According to the Buzzfeed article about its box office numbers for opening weekend, only 28% of the tickets bought were children’s price. This means about 70% (give or take) were adult tickets–maybe millennials by themselves, maybe millennials with kids (the oldest millennial is around thirty-seven years old). The premiere weekend was the most successful animated feature opening in recent American history.

I could hope that this movie is the final nail in the coffin of the “Millennials Are Killing Movie Theaters” accusation (and had noted a similar sentiment in the podcast I produce), the final nail in the “Movie Theaters are dying” argument, that the movie industry will recognize that their only purpose is to release good movies–movies that inspire, movies that display stories audiences haven’t seen before (on the big screen or ever), movies that reflect their audiences back on the screen in front of them. It’s a simple enough job to just create worthwhile, well-told stories…yet I’d be surprised if these trends are enough to persuade the industry. Oh well.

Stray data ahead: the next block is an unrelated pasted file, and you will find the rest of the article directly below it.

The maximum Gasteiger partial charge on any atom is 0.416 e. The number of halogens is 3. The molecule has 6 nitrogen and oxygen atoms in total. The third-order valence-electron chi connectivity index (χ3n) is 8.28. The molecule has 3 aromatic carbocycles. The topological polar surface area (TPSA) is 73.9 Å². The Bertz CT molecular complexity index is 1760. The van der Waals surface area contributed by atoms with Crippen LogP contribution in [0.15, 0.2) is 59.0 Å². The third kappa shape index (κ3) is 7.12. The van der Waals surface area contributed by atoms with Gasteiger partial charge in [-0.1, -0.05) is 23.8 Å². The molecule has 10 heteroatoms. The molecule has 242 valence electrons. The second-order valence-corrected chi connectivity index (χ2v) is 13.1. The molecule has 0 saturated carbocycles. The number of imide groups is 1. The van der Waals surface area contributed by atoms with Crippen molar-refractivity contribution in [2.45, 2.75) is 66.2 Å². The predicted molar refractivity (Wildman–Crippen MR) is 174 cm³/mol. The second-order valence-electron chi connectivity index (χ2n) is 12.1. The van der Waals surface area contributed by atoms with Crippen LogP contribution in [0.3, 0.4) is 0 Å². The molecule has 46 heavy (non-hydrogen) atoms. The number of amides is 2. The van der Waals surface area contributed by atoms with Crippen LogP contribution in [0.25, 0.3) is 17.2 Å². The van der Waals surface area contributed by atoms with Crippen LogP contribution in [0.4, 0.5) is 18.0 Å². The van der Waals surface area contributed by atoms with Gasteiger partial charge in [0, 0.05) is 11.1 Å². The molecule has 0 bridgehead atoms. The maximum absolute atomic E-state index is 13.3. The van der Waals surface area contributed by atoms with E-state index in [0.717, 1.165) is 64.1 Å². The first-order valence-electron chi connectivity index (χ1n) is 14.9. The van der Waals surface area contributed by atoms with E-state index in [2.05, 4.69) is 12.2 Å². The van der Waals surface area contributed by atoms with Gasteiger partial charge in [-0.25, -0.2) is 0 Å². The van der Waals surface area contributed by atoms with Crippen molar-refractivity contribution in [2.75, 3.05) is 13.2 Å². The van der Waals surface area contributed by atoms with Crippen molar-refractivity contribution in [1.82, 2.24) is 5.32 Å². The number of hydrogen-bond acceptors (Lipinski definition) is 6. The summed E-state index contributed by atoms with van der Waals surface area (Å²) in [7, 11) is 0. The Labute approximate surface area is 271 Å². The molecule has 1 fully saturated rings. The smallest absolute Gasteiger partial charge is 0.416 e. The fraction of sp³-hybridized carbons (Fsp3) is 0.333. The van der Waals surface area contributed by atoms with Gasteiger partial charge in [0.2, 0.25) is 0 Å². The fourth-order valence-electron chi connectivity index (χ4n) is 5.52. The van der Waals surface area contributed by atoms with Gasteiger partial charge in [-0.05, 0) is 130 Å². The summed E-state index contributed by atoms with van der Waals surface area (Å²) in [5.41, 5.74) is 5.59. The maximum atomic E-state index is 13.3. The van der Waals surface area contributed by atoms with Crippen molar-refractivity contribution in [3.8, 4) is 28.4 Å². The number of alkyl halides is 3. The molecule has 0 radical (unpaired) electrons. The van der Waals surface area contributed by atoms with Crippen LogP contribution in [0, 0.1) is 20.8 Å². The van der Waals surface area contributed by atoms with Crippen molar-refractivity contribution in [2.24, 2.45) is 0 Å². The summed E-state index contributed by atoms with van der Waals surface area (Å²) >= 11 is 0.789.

What I’m Listening To: WBUR/New York Times’s Modern Love. It’s not a typical podcast; each episode is an actor reciting an essay from The New York Times  Modern Love column, then the host asking the writer of the essay for more details or context. My favorite, so far, is Constance Wu reading an essay titled, “Marry A Man Who Loves His Mother.”

What I’m Reading: So many great YA Novel to movie adaptations are coming! In preparation, I just finished Nicola Yoon’s The Sun is Also a Star. If you’ve read the book, you’ll understand my nervousness for the upcoming movie adaptation (since the book was more angst than romance, in my opinion). But since Yara Shahidi’s in, I may have to bite the bullet.